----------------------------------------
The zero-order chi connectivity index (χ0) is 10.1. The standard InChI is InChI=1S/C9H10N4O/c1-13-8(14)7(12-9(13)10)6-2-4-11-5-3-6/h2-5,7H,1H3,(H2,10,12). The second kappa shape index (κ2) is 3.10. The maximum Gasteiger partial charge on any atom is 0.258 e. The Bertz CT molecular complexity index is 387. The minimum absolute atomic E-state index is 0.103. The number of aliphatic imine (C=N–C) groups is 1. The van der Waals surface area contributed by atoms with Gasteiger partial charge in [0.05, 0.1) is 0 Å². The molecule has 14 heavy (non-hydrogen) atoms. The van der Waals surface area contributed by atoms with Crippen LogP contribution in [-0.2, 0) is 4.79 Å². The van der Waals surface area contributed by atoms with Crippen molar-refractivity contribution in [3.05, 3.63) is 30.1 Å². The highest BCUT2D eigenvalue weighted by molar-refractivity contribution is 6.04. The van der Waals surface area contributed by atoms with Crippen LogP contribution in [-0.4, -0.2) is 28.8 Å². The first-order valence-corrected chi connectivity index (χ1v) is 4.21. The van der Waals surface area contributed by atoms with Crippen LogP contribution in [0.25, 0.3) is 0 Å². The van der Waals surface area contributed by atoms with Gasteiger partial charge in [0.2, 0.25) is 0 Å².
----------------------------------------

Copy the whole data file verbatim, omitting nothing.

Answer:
The zero-order chi connectivity index (χ0) is 10.1. The standard InChI is InChI=1S/C9H10N4O/c1-13-8(14)7(12-9(13)10)6-2-4-11-5-3-6/h2-5,7H,1H3,(H2,10,12). The second kappa shape index (κ2) is 3.10. The maximum Gasteiger partial charge on any atom is 0.258 e. The Bertz CT molecular complexity index is 387. The minimum absolute atomic E-state index is 0.103. The number of aliphatic imine (C=N–C) groups is 1. The van der Waals surface area contributed by atoms with Gasteiger partial charge in [0.05, 0.1) is 0 Å². The molecule has 14 heavy (non-hydrogen) atoms. The van der Waals surface area contributed by atoms with Crippen LogP contribution in [-0.2, 0) is 4.79 Å². The van der Waals surface area contributed by atoms with Crippen molar-refractivity contribution in [3.05, 3.63) is 30.1 Å². The highest BCUT2D eigenvalue weighted by molar-refractivity contribution is 6.04. The van der Waals surface area contributed by atoms with Crippen LogP contribution in [-0.4, -0.2) is 28.8 Å². The first-order valence-corrected chi connectivity index (χ1v) is 4.21. The van der Waals surface area contributed by atoms with Crippen LogP contribution in [0.25, 0.3) is 0 Å². The van der Waals surface area contributed by atoms with Gasteiger partial charge in [0.2, 0.25) is 0 Å².